Hundreds of LSU students and supporters crowded the steps of the State Capitol on Thursday, shouting at legislators who were meeting inside over the threat of potentially devastating cuts to higher education funding in the coming year.

“We will not go silently,” said Justin DiCharia, a junior mass communications major and one of the organizers of the rally. “Silence is surrender; today they will hear our voices.”

Louisiana is facing a $1.6 billion shortfall in the budget that begins July 1. Lawmakers wrapped up their third week of the session Thursday without a clear plan for sparing higher education and health care from taking the bulk of the hit. Several proposals, including eliminating the state’s inventory tax, raising the cigarette tax and reining in other programs, have been sought out, but Gov. Bobby Jindal has threatened to veto the entire budget if it contains any piece he identifies as a “tax increase,” so legislators are still working through several possibilities.

“We understand the plight that you all have. We are working to try to solve the problem,” Senate Finance Committee Chairman Jack Donahue, R-Mandeville, told a group of LSU students once they moved inside to a meeting of his committee.

In the meantime, colleges and universities have been instructed to prepare for what’s being called a “doomsday scenario” of up to 80 percent cuts to their budgets. Higher education leaders say any funding cut, after years of repeated hits to state funding, likely would lead to layoffs and reduced offerings on campuses.

Dressed mostly in LSU purple and gold, students flooded the front of the Capitol, waving bright hand-drawn signs that read, among many slogans, “WTF: Where’s the funding?” “Hands off my education,” “SOS: Save our School” and “Cutting is a NO GEAUX.” They chanted “No funds; no future” and “Enough is enough.”

The students passed around a collection bucket — a symbolic gesture toward the budget plight — and sang LSU’s alma mater.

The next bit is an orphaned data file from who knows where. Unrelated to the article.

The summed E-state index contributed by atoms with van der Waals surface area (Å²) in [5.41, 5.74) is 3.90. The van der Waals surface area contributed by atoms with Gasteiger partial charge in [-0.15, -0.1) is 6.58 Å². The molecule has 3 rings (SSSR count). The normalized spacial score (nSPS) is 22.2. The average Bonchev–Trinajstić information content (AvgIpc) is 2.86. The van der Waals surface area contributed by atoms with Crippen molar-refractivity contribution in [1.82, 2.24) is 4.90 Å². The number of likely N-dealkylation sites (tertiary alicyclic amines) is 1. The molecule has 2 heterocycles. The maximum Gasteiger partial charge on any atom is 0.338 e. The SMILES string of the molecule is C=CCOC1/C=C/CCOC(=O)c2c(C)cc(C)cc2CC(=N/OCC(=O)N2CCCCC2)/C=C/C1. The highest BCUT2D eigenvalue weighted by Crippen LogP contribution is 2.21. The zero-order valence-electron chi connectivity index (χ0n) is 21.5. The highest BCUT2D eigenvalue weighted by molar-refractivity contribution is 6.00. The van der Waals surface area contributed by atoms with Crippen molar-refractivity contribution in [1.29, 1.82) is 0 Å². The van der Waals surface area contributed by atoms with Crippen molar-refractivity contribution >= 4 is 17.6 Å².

“We’re showing everyone that we are listening,” said Valencia Richardson, a junior majoring in political communication who also helped organize the event.

During a recent forum on campus, LSU President and Chancellor F. King Alexander urged students to “be annoying” and make their opposition to the protests heard. But several noted that a broader higher education rally at the Capitol two weeks ago failed to draw as many LSU students as organizers had hoped. Instead, many of the most vocal students at that event haled from University of New Orleans and other colleges that make up the University of Louisiana System.

While LSU students rallied outside the Capitol on Thursday, groups from all 13 schools in the Louisiana Community and Technical College System held a demonstration of their own inside. At booths spread across the main hall, students demonstrated how community colleges are addressing the state’s workforce needs in high-demand fields.

Arthur Savoie, of Ville Platte, who teaches welding at the South Louisiana Community College Coreil campus, oversaw a computer display that showed virtual welding. The lines of guys in suits snaked around Memorial Hall for a turn to don the mask and weld virtual joints. “We look for steady hands and eye coordination,” Savoie said as one man’s virtual bond went skittering across the screen.

Savoie said, of the 15 welders he’s teaching who are about to graduate, 14 of them already have jobs with starting pay at $20 to $25 an hour.

“There are jobs everywhere right now. The shipyards are hiring, railroads need welders and so do the (oilfield) platforms,” Savoie said. “We’re staying busy.”

Andrew Mahtook, LSU Student Government president, spoke to several leaders at the Capitol, including House Speaker Chuck Kleckley and Gov. Bobby Jindal’s chief of staff Kyle Plotkin. Mahtook also spoke to the Senate Education and Finance Committees.

“This, I can say, is my proudest moment at LSU,” Mahtook said.

Several students blamed the threat of cuts on Jindal, who was in Washington, D.C., during the rally. The governor was giving a speech on the federal Affordable Care Act. At least one sign in the crowd referred to the governor as “Bobby Swindle,” and students booed when his name was mentioned.

Sen. Dan Claitor, R-Baton Rouge, suggested they rally outside the Governor’s Mansion to make their opposition to cuts heard.

But Jindal’s administration praised students for participating in the rally.

“We think it’s a great thing that LSU students are showing up at the Capitol to make their voices heard and make sure higher education funding is protected,” Plotkin said in a statement.

Jindal has proposed cutting back on refundable tax credits he frequently refers to as “corporate welfare” to free up money for higher education.

“Taxpayers are currently sending over $500 million in free checks to companies that are not paying state taxes,” Plotkin said. “This needs to stop and these dollars need to be invested in LSU and our other colleges and universities.”

Mark Ballard, of The Advocate’s Capitol news bureau, contributed to this report. Follow Elizabeth Crisp on Twitter, @elizabethcrisp. For more coverage of Louisiana state government and politics, follow our Politics blog at